Here is a belated introduction.
I am a doctoral student at the University of Texas at Austin and the
founding co-editor of the Journal of Virtual Worlds Research.
The first edition of the Journal should be out by the end of June and we
hopefully be featuring an article about the History of Virtual Worlds by
I look forward to collaboration with all of you.
I don’t think I have introduced myself to the group. I have been using virtual worlds for outreach education since 1996 at Cornell University. First I put VRML visualizations and worlds online for science communication. Then I met Bruce and fell in love with the multiuser spaces. Almost all of our work has been in Active Worlds, I have been in Croquet a few times, including being at BU when the team demonstrated its first computer to computer interaction. I do have an account in SL and am very interested in working with OpenSim in the near future.
For the past ten years, our focus at SciCentr has been on teaching teachers and students how to use virtual worlds in K-12 education. We have been hosting a private universe, CUni, for that purpose. And this year we served about 500 kids. You can learn about our projects at www.scicentr.org. While we have done a bit of work in designing content-centered worlds to be played through as in serious games, our best experience has been in learning to support teams of youth in designing and building their own worlds to share with others. We call our approach the SciFair Model. SciFair worlds are usually “about” an area of science that interests them, but not always. We call them “knowledge spaces.” Some are more gamelike than others. We have more than 150 worlds serving right now.
I have also been active in trying to grow and support a community of educators using virtual worlds and thus for 5 years (beginning in 1998) we ran VLearn3D.org as a community. We being Bonnie DeVarco, Katy Borner, and myself. While the program is done, we maintain a small library of publications there. I am extremely interested in making sure that kids get constructive access to this medium, especially those with limited Internet access. It’s really fun teaching teachers who are frightened of computers enough about the medium so that they can let their kids explore and create :>) And we do have data to confirm that this experience is associated with improved attitudes toward learning for at risk populations.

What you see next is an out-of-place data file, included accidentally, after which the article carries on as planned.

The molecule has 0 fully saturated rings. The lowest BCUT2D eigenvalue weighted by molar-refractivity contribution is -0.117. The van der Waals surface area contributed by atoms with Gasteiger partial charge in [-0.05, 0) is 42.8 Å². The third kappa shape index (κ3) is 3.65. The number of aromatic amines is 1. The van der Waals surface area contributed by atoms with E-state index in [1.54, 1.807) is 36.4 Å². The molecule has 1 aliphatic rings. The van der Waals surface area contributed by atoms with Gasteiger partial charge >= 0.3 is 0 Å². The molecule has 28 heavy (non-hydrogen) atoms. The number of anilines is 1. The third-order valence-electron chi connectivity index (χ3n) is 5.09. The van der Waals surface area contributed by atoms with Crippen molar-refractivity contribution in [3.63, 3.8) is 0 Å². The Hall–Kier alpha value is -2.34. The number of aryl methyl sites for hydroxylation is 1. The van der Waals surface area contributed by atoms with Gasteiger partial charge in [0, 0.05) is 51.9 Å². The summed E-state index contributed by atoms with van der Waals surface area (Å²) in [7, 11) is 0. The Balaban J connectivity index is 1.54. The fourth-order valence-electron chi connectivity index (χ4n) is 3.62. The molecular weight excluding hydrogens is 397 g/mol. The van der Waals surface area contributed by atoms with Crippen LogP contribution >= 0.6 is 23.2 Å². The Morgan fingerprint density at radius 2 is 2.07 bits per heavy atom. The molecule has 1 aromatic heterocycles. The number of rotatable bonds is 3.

Cornell University Outreach
533 Rhodes Hall
Ithaca, NY 14853-3801
Like Henry Lowood, I'm part of the Library of Congress Preserving
Virtual Worlds project. I'm looking for to some great conversations on
this list. Meantime, for anyone in the DC-area:
An ADVENTURE Table-Read
"You are standing at the end of a road before a small brick building.
Around you is a forest. A small stream flows out of the building and
down a gully."
Recognize these lines? They're from the opening screen of Will
Crowther's ADVENTURE (1975), the first example of the genre known as
interactive fiction and arguably our first example of a virtual world
(and as such the distant ancestor to places like World of Warcraft and
Second Life). There is also an appropriate literary resonance: this
path in the forest where the straight way is lost is reminiscent of
another great underground epic.
As part of our work on a project funded by the Library of Congress
dedicated to Preserving Virtual Worlds
(http://www.ndiipp.uiuc.edu/pca/), MITH will be hosting a table-read
of the original version of ADVENTURE, recently recovered from backup
tapes at Stanford University. We will read through the complete text
of the game, and also (geeks that we are) have a look at its FORTRAN
We're inviting anyone with an interest in gaming, interactive fiction,
or virtual worlds to join us for an hour or two on Thursday, May 15,
at 12:00 noon in our conference room (MITH is located on the basement
level of McKeldin Library). Appropriately, we will provide tasty food:
pizza. As with all adventures, we're unsure of where this one will end
or exactly how we will get there. But there are sure to be
breathtaking views along the way. Please RSVP to mgk at umd dot edu if
you would like to attend.
Associate Professor of English
Maryland Institute for Technology in the Humanities (MITH)
University of Maryland
301-405-8505 or 301-314-7111 (fax)